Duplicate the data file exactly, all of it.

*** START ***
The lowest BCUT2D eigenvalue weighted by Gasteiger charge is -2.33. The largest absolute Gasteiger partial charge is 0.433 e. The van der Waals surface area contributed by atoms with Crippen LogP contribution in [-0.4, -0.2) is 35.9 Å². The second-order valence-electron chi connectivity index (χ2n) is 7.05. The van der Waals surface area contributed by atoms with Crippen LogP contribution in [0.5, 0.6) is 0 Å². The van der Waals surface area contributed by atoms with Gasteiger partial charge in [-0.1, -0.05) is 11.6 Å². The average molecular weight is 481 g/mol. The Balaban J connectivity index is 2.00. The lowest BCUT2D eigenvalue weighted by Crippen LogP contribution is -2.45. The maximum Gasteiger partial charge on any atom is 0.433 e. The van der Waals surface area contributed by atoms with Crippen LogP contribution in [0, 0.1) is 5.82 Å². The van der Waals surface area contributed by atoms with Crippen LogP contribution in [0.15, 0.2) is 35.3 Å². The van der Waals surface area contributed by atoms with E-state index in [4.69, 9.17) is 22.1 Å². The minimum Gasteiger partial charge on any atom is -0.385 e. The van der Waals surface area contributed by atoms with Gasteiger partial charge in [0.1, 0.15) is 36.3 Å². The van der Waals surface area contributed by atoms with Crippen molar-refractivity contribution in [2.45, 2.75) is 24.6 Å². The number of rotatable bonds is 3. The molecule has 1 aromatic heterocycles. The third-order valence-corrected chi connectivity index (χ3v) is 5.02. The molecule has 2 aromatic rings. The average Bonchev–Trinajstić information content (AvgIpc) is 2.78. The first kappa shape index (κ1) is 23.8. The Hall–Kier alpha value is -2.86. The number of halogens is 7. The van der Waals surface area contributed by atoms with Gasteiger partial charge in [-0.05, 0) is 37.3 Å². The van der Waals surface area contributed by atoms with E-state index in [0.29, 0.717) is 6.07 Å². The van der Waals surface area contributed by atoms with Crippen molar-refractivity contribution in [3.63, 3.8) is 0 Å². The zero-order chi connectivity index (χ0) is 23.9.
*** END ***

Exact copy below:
The lowest BCUT2D eigenvalue weighted by Gasteiger charge is -2.33. The largest absolute Gasteiger partial charge is 0.433 e. The van der Waals surface area contributed by atoms with Crippen LogP contribution in [-0.4, -0.2) is 35.9 Å². The second-order valence-electron chi connectivity index (χ2n) is 7.05. The van der Waals surface area contributed by atoms with Crippen LogP contribution in [0.5, 0.6) is 0 Å². The van der Waals surface area contributed by atoms with Gasteiger partial charge in [-0.1, -0.05) is 11.6 Å². The average molecular weight is 481 g/mol. The Balaban J connectivity index is 2.00. The lowest BCUT2D eigenvalue weighted by Crippen LogP contribution is -2.45. The maximum Gasteiger partial charge on any atom is 0.433 e. The van der Waals surface area contributed by atoms with Crippen LogP contribution in [0, 0.1) is 5.82 Å². The van der Waals surface area contributed by atoms with Crippen LogP contribution in [0.15, 0.2) is 35.3 Å². The van der Waals surface area contributed by atoms with E-state index in [4.69, 9.17) is 22.1 Å². The minimum Gasteiger partial charge on any atom is -0.385 e. The van der Waals surface area contributed by atoms with Gasteiger partial charge in [0.1, 0.15) is 36.3 Å². The van der Waals surface area contributed by atoms with Crippen molar-refractivity contribution in [2.45, 2.75) is 24.6 Å². The number of rotatable bonds is 3. The molecule has 1 aromatic heterocycles. The third-order valence-corrected chi connectivity index (χ3v) is 5.02. The molecule has 2 aromatic rings. The average Bonchev–Trinajstić information content (AvgIpc) is 2.78. The first kappa shape index (κ1) is 23.8. The Hall–Kier alpha value is -2.86. The number of halogens is 7. The van der Waals surface area contributed by atoms with Gasteiger partial charge in [-0.05, 0) is 37.3 Å². The van der Waals surface area contributed by atoms with E-state index in [0.29, 0.717) is 6.07 Å². The van der Waals surface area contributed by atoms with Crippen molar-refractivity contribution in [3.63, 3.8) is 0 Å². The zero-order chi connectivity index (χ0) is 23.9.